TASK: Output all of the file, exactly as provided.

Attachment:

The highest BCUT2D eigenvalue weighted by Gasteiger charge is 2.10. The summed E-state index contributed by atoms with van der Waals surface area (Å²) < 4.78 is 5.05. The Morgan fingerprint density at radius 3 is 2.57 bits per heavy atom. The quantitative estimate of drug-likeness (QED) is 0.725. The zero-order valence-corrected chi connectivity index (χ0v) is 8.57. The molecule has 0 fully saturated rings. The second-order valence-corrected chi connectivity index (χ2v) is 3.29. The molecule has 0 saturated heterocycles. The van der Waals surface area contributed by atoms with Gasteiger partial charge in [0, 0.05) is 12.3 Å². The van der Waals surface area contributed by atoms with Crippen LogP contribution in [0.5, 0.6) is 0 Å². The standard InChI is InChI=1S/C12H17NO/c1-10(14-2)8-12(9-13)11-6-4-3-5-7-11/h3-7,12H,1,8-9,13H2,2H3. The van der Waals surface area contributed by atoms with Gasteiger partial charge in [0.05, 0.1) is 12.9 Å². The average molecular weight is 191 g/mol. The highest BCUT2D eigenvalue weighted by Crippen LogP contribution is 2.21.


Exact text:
The highest BCUT2D eigenvalue weighted by Gasteiger charge is 2.10. The summed E-state index contributed by atoms with van der Waals surface area (Å²) < 4.78 is 5.05. The Morgan fingerprint density at radius 3 is 2.57 bits per heavy atom. The quantitative estimate of drug-likeness (QED) is 0.725. The zero-order valence-corrected chi connectivity index (χ0v) is 8.57. The molecule has 0 fully saturated rings. The second-order valence-corrected chi connectivity index (χ2v) is 3.29. The molecule has 0 saturated heterocycles. The van der Waals surface area contributed by atoms with Gasteiger partial charge in [0, 0.05) is 12.3 Å². The van der Waals surface area contributed by atoms with Crippen LogP contribution in [0.5, 0.6) is 0 Å². The standard InChI is InChI=1S/C12H17NO/c1-10(14-2)8-12(9-13)11-6-4-3-5-7-11/h3-7,12H,1,8-9,13H2,2H3. The van der Waals surface area contributed by atoms with Gasteiger partial charge in [0.05, 0.1) is 12.9 Å². The average molecular weight is 191 g/mol. The highest BCUT2D eigenvalue weighted by Crippen LogP contribution is 2.21.